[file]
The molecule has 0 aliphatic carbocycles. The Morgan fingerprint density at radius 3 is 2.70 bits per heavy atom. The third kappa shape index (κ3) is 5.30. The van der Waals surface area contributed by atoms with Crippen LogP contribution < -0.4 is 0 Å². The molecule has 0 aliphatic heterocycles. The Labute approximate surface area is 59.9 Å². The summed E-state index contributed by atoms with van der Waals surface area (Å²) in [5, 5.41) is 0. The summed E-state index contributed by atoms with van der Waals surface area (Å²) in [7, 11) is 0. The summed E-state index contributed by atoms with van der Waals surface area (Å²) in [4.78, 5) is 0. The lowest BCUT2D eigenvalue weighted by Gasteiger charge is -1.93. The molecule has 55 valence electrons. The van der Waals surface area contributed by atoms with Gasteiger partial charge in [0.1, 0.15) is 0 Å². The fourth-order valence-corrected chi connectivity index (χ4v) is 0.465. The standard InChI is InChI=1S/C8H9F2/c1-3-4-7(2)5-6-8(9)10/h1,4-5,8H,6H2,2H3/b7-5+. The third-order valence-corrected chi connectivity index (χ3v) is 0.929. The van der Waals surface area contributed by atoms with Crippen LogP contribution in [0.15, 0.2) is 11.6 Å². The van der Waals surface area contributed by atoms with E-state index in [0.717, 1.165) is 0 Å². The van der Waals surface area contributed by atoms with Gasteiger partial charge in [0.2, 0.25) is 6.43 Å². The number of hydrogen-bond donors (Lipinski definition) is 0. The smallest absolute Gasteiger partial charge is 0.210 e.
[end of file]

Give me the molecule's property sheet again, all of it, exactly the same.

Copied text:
The molecule has 0 aliphatic carbocycles. The Morgan fingerprint density at radius 3 is 2.70 bits per heavy atom. The third kappa shape index (κ3) is 5.30. The van der Waals surface area contributed by atoms with Crippen LogP contribution < -0.4 is 0 Å². The molecule has 0 aliphatic heterocycles. The Labute approximate surface area is 59.9 Å². The summed E-state index contributed by atoms with van der Waals surface area (Å²) in [5, 5.41) is 0. The summed E-state index contributed by atoms with van der Waals surface area (Å²) in [7, 11) is 0. The summed E-state index contributed by atoms with van der Waals surface area (Å²) in [4.78, 5) is 0. The lowest BCUT2D eigenvalue weighted by Gasteiger charge is -1.93. The molecule has 55 valence electrons. The van der Waals surface area contributed by atoms with Gasteiger partial charge in [0.1, 0.15) is 0 Å². The fourth-order valence-corrected chi connectivity index (χ4v) is 0.465. The standard InChI is InChI=1S/C8H9F2/c1-3-4-7(2)5-6-8(9)10/h1,4-5,8H,6H2,2H3/b7-5+. The third-order valence-corrected chi connectivity index (χ3v) is 0.929. The van der Waals surface area contributed by atoms with Crippen LogP contribution in [0.15, 0.2) is 11.6 Å². The van der Waals surface area contributed by atoms with E-state index in [0.717, 1.165) is 0 Å². The van der Waals surface area contributed by atoms with Gasteiger partial charge in [0.2, 0.25) is 6.43 Å². The number of hydrogen-bond donors (Lipinski definition) is 0. The smallest absolute Gasteiger partial charge is 0.210 e.